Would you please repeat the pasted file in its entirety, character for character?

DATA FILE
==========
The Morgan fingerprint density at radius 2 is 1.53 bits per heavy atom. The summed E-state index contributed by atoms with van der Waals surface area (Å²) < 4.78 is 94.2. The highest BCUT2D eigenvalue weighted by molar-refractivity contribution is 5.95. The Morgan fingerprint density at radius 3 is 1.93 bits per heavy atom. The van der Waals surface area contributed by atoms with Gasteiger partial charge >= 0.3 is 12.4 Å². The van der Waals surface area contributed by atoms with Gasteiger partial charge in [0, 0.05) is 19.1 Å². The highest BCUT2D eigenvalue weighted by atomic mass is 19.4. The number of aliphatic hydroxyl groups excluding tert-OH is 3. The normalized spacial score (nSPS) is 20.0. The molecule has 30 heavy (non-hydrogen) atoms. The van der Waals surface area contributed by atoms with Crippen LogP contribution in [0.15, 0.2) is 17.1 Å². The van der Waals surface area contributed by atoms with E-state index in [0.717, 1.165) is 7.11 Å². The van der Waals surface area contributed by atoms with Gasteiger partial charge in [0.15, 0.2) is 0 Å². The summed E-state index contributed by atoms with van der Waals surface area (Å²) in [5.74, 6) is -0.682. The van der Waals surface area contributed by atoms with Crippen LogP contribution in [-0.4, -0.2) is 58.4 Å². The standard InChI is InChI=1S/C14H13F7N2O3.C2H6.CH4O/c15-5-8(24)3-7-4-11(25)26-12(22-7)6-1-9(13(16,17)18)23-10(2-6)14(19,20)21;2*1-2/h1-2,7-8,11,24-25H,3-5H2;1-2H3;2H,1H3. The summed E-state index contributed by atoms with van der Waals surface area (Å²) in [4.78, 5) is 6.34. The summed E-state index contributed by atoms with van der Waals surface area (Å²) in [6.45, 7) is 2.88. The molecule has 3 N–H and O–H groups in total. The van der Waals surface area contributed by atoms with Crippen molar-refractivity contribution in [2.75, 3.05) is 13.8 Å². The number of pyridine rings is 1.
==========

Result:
The Morgan fingerprint density at radius 2 is 1.53 bits per heavy atom. The summed E-state index contributed by atoms with van der Waals surface area (Å²) < 4.78 is 94.2. The highest BCUT2D eigenvalue weighted by molar-refractivity contribution is 5.95. The Morgan fingerprint density at radius 3 is 1.93 bits per heavy atom. The van der Waals surface area contributed by atoms with Gasteiger partial charge >= 0.3 is 12.4 Å². The van der Waals surface area contributed by atoms with Gasteiger partial charge in [0, 0.05) is 19.1 Å². The highest BCUT2D eigenvalue weighted by atomic mass is 19.4. The number of aliphatic hydroxyl groups excluding tert-OH is 3. The normalized spacial score (nSPS) is 20.0. The molecule has 30 heavy (non-hydrogen) atoms. The van der Waals surface area contributed by atoms with Crippen LogP contribution in [0.15, 0.2) is 17.1 Å². The van der Waals surface area contributed by atoms with E-state index in [0.717, 1.165) is 7.11 Å². The van der Waals surface area contributed by atoms with Gasteiger partial charge in [0.15, 0.2) is 0 Å². The summed E-state index contributed by atoms with van der Waals surface area (Å²) in [5.74, 6) is -0.682. The van der Waals surface area contributed by atoms with Crippen LogP contribution in [-0.4, -0.2) is 58.4 Å². The standard InChI is InChI=1S/C14H13F7N2O3.C2H6.CH4O/c15-5-8(24)3-7-4-11(25)26-12(22-7)6-1-9(13(16,17)18)23-10(2-6)14(19,20)21;2*1-2/h1-2,7-8,11,24-25H,3-5H2;1-2H3;2H,1H3. The summed E-state index contributed by atoms with van der Waals surface area (Å²) in [4.78, 5) is 6.34. The summed E-state index contributed by atoms with van der Waals surface area (Å²) in [6.45, 7) is 2.88. The molecule has 3 N–H and O–H groups in total. The van der Waals surface area contributed by atoms with Crippen molar-refractivity contribution in [2.75, 3.05) is 13.8 Å². The number of pyridine rings is 1.